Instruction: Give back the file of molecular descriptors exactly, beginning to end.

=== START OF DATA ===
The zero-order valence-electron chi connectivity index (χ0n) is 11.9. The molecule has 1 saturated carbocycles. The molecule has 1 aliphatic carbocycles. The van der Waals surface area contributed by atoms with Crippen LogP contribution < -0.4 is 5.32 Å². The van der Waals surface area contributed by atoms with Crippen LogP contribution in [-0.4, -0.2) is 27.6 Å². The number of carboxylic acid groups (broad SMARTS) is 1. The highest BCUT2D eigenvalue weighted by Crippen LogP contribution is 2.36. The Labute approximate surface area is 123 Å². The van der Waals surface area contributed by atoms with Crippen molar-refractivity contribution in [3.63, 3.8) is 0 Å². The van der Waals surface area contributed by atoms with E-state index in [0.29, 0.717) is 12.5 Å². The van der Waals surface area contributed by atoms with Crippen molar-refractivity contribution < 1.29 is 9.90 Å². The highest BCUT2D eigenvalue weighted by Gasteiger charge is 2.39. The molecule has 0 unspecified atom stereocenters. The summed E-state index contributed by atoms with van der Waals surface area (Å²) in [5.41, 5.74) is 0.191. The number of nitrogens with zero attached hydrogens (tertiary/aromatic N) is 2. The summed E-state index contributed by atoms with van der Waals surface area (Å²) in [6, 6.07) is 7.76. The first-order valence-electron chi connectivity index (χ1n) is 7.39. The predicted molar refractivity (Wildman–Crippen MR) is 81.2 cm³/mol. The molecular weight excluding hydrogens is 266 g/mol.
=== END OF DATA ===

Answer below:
The zero-order valence-electron chi connectivity index (χ0n) is 11.9. The molecule has 1 saturated carbocycles. The molecule has 1 aliphatic carbocycles. The van der Waals surface area contributed by atoms with Crippen LogP contribution < -0.4 is 5.32 Å². The van der Waals surface area contributed by atoms with Crippen LogP contribution in [-0.4, -0.2) is 27.6 Å². The number of carboxylic acid groups (broad SMARTS) is 1. The highest BCUT2D eigenvalue weighted by Crippen LogP contribution is 2.36. The Labute approximate surface area is 123 Å². The van der Waals surface area contributed by atoms with Crippen molar-refractivity contribution in [3.63, 3.8) is 0 Å². The van der Waals surface area contributed by atoms with E-state index in [0.29, 0.717) is 12.5 Å². The van der Waals surface area contributed by atoms with Crippen molar-refractivity contribution < 1.29 is 9.90 Å². The highest BCUT2D eigenvalue weighted by Gasteiger charge is 2.39. The molecule has 0 unspecified atom stereocenters. The summed E-state index contributed by atoms with van der Waals surface area (Å²) in [5.41, 5.74) is 0.191. The number of nitrogens with zero attached hydrogens (tertiary/aromatic N) is 2. The summed E-state index contributed by atoms with van der Waals surface area (Å²) in [6, 6.07) is 7.76. The first-order valence-electron chi connectivity index (χ1n) is 7.39. The predicted molar refractivity (Wildman–Crippen MR) is 81.2 cm³/mol. The molecular weight excluding hydrogens is 266 g/mol.